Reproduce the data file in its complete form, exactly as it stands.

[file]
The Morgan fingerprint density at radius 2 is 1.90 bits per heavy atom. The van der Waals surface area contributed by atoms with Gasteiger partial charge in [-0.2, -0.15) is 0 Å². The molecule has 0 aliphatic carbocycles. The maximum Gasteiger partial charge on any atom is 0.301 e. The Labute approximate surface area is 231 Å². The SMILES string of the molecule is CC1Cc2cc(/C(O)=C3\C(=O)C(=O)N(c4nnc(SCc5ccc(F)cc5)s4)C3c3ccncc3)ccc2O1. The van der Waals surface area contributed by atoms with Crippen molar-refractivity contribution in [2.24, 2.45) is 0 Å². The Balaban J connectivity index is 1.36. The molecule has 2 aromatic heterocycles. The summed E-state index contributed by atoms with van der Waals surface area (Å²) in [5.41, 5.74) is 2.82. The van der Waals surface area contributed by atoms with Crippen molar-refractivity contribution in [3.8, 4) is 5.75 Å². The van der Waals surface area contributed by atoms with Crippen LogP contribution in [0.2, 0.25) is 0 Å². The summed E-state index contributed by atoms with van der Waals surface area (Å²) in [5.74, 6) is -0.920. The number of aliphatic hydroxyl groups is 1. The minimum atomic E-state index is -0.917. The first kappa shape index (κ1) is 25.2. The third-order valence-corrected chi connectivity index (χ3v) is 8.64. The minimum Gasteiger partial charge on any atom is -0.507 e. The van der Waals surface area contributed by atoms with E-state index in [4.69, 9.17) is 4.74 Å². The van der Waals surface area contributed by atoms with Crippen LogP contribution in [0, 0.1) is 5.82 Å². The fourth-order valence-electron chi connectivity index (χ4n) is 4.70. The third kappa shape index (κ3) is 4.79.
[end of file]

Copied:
The Morgan fingerprint density at radius 2 is 1.90 bits per heavy atom. The van der Waals surface area contributed by atoms with Gasteiger partial charge in [-0.2, -0.15) is 0 Å². The molecule has 0 aliphatic carbocycles. The maximum Gasteiger partial charge on any atom is 0.301 e. The Labute approximate surface area is 231 Å². The SMILES string of the molecule is CC1Cc2cc(/C(O)=C3\C(=O)C(=O)N(c4nnc(SCc5ccc(F)cc5)s4)C3c3ccncc3)ccc2O1. The van der Waals surface area contributed by atoms with Crippen molar-refractivity contribution in [2.24, 2.45) is 0 Å². The Balaban J connectivity index is 1.36. The molecule has 2 aromatic heterocycles. The summed E-state index contributed by atoms with van der Waals surface area (Å²) in [5.41, 5.74) is 2.82. The van der Waals surface area contributed by atoms with Crippen molar-refractivity contribution in [3.8, 4) is 5.75 Å². The van der Waals surface area contributed by atoms with Crippen LogP contribution in [0.2, 0.25) is 0 Å². The summed E-state index contributed by atoms with van der Waals surface area (Å²) in [5.74, 6) is -0.920. The number of aliphatic hydroxyl groups is 1. The minimum atomic E-state index is -0.917. The first kappa shape index (κ1) is 25.2. The third-order valence-corrected chi connectivity index (χ3v) is 8.64. The minimum Gasteiger partial charge on any atom is -0.507 e. The van der Waals surface area contributed by atoms with E-state index in [4.69, 9.17) is 4.74 Å². The van der Waals surface area contributed by atoms with Crippen LogP contribution in [0, 0.1) is 5.82 Å². The fourth-order valence-electron chi connectivity index (χ4n) is 4.70. The third kappa shape index (κ3) is 4.79.